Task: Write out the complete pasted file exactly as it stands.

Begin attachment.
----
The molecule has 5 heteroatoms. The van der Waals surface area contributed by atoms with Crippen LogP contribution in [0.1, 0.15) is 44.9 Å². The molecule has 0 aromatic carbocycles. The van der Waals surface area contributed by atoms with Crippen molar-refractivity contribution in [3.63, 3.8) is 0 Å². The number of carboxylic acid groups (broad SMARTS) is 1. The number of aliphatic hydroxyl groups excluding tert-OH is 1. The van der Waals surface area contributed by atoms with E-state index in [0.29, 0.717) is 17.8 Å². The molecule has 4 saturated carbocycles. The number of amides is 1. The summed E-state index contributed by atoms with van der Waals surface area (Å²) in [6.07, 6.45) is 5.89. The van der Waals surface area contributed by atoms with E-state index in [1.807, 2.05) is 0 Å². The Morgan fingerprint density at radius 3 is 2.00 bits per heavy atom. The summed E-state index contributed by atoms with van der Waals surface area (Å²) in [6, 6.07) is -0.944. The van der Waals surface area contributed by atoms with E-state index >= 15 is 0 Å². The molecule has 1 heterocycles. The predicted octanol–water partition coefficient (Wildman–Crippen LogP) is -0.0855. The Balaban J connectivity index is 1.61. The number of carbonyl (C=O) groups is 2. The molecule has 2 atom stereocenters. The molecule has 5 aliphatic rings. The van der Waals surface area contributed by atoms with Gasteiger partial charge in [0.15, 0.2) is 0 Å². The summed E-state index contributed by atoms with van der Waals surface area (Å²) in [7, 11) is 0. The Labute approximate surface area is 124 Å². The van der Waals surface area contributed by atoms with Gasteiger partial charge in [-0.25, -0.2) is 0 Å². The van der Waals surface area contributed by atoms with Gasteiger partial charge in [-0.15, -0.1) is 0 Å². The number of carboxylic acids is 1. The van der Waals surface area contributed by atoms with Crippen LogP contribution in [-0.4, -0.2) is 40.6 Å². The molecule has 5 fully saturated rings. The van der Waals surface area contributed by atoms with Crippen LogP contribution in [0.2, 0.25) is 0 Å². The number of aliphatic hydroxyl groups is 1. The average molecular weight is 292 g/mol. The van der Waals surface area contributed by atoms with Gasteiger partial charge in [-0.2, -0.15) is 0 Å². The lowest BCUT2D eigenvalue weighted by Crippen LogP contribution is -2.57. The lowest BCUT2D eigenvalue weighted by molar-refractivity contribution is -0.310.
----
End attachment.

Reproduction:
The molecule has 5 heteroatoms. The van der Waals surface area contributed by atoms with Crippen LogP contribution in [0.1, 0.15) is 44.9 Å². The molecule has 0 aromatic carbocycles. The van der Waals surface area contributed by atoms with Crippen molar-refractivity contribution in [3.63, 3.8) is 0 Å². The number of carboxylic acid groups (broad SMARTS) is 1. The number of aliphatic hydroxyl groups excluding tert-OH is 1. The van der Waals surface area contributed by atoms with E-state index in [0.29, 0.717) is 17.8 Å². The molecule has 4 saturated carbocycles. The number of amides is 1. The summed E-state index contributed by atoms with van der Waals surface area (Å²) in [6.07, 6.45) is 5.89. The van der Waals surface area contributed by atoms with E-state index in [1.807, 2.05) is 0 Å². The Morgan fingerprint density at radius 3 is 2.00 bits per heavy atom. The summed E-state index contributed by atoms with van der Waals surface area (Å²) in [6, 6.07) is -0.944. The van der Waals surface area contributed by atoms with E-state index >= 15 is 0 Å². The molecule has 1 heterocycles. The predicted octanol–water partition coefficient (Wildman–Crippen LogP) is -0.0855. The Balaban J connectivity index is 1.61. The number of carbonyl (C=O) groups is 2. The molecule has 2 atom stereocenters. The molecule has 5 aliphatic rings. The van der Waals surface area contributed by atoms with Gasteiger partial charge in [0.15, 0.2) is 0 Å². The summed E-state index contributed by atoms with van der Waals surface area (Å²) in [7, 11) is 0. The Labute approximate surface area is 124 Å². The van der Waals surface area contributed by atoms with Gasteiger partial charge in [-0.25, -0.2) is 0 Å². The van der Waals surface area contributed by atoms with Gasteiger partial charge in [-0.15, -0.1) is 0 Å². The number of carboxylic acids is 1. The van der Waals surface area contributed by atoms with Crippen LogP contribution in [-0.4, -0.2) is 40.6 Å². The molecule has 5 fully saturated rings. The van der Waals surface area contributed by atoms with Crippen LogP contribution in [0.2, 0.25) is 0 Å². The number of aliphatic hydroxyl groups is 1. The average molecular weight is 292 g/mol. The van der Waals surface area contributed by atoms with Gasteiger partial charge in [-0.2, -0.15) is 0 Å². The lowest BCUT2D eigenvalue weighted by Crippen LogP contribution is -2.57. The lowest BCUT2D eigenvalue weighted by molar-refractivity contribution is -0.310.